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How the Ravens can beat the Chiefs this season

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In the Lamar Jackson era, the Ravens are 0-2 against Kansas City

Cincinnati Bengals v Baltimore Ravens Photo by Dan Kubus/Getty Images

Patrick Mahomes is shaping up to becoming one of the best quarterbacks of all time. Such a notion is reflected in his recent, record-setting contract extension spanning over ten years and worth a grand total of 500 million dollars.

The unfortunate reality is that the Ravens will have to compete with Mahomes and the Chiefs every single year for the foreseeable future. Under the era of Lamar Jackson, the Ravens are currently winless against the Chiefs in two very close regular season games.

What I want to focus on is the most recent game against the Chiefs.

Ever since the emergence of Mahomes as a superstar, the Chiefs have been put on a pedestal atop of the NFL. The Ravens, too, put the Chiefs on the same pedestal and make them out to be this colossal giant that destroys everything it its path. In essence, I feel that some coaches as well as players view the Chiefs as this powerhouse that must be outsmarted through a differently devised game plan. That’s exactly what the Ravens did; they diverted away from their true game plan. Were the Chiefs a better football team than the Ravens? No. But the Ravens failed to stick to their identity as a run-first football team and let mental mistakes get the best of them.


Offense

In the Ravens’ first drive of the game, Jackson throws the ball seven times and completed four of them. The drive as a whole spans 14 plays as the offense converts a short fourth down and three deep in Chiefs territory, eventually leading to pay dirt. The Ravens take the early lead against the Chiefs!

Then the puzzling decision to skip out on the extra point and go for a two-point conversion is made. This is the first instance of questionable decision making. As you can guess, the two-point try failed, which left the Ravens only with a six-point lead.

In a big game, especially against a team like the Chiefs, points must be put up. However, going for two in the first quarter against Mahomes and the Chiefs is a very high-risk decision. I feel that Coach Harbaugh overthought the process and, as a result, faced the consequences of leaving Justin Tucker on the sideline. Despite Jackson’s greatness throughout last season, his inexperience in successfully executing two-point conversions was evident and should've been taken into consideration.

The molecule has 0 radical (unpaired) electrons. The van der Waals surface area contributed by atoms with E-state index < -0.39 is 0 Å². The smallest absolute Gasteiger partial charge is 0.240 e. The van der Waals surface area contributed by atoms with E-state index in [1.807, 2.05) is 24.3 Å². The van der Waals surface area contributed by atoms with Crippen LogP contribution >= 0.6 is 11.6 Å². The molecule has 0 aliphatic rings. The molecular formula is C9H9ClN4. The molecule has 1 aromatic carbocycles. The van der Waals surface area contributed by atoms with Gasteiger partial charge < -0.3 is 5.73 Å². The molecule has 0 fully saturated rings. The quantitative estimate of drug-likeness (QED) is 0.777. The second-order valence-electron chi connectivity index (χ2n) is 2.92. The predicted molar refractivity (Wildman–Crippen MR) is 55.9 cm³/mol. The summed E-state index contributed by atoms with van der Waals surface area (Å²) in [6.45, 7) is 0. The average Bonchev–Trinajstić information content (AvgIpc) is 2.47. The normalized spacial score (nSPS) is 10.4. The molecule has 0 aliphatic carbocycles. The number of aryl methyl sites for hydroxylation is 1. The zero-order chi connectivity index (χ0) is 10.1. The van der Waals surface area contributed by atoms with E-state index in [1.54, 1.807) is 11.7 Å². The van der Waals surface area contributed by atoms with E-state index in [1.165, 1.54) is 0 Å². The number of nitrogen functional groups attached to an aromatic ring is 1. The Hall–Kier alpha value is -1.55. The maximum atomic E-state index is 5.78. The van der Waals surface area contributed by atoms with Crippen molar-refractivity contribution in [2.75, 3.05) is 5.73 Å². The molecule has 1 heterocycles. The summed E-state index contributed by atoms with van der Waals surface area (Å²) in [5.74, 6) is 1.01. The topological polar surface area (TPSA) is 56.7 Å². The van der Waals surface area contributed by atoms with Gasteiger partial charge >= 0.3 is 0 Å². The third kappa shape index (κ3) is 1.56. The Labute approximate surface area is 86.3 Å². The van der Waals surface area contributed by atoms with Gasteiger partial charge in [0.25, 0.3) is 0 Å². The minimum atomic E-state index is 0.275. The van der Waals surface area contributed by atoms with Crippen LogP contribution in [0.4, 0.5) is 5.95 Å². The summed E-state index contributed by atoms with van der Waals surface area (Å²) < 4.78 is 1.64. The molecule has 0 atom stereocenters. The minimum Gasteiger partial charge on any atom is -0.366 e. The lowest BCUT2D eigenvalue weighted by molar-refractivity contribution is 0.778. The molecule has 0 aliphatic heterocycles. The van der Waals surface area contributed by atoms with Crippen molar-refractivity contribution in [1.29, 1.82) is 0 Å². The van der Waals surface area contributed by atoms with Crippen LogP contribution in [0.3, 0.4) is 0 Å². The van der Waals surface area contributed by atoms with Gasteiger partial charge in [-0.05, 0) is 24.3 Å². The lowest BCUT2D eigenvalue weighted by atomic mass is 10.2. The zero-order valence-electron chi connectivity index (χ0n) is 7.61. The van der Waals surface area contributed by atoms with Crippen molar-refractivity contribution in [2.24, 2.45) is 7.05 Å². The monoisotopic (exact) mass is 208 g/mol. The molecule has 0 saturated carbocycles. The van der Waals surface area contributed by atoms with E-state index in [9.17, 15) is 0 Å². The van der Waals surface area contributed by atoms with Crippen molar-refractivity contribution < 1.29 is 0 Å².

The Chiefs score on the ensuing drive to take a 7-6 lead.

In response to the Chiefs taking the lead, the Ravens continually relied on Jackson’s arm to regain the lead. Jackson threw the ball four more times and completed half of his attempts. The most puzzling part of that drive was, once again, the decision making of Coach Harbaugh. On a 4th Down and two at the Baltimore 47-yard line, a designed passing play rather than a run was called for. Jackson failed to complete the pass resulting in a turnover on downs only to give Mahomes and the Chiefs superb field position to extend their lead. Both Coach Harbaugh’s decision to go for it and the play call made by Coach Greg Roman seemed very questionable.

The Chiefs take advantage of the prime field position and extend their lead to 14-6.

On the following drive, a huge Gus Edwards run is called back due to a Willie Snead holding call. This kills the drive and the Chiefs end up with the ball with 4:26 left in the half. Mecole Hardman takes a pass and uses his track speed to score a long touchdown to extend the Chiefs lead even further.

After getting the ball back due to another stalled offensive drive by the Ravens, the Chiefs close out the half with a field goal and a 23-6 lead.

2nd Half

The Ravens receive the ball to start the second half, score a touchdown, and eat into the deficit. Chiefs are up 23-13. This drive was the best offensive drive by the Ravens all game. In a nine-play drive, the Ravens run the ball eight times, march down the field, and put the ball in Mark Ingram’s hands for the score. At this juncture of the game, the Ravens finally revert back to their run-first identity.

After a couple of stalled drives among both offenses, the Chiefs extend their lead to 30-13.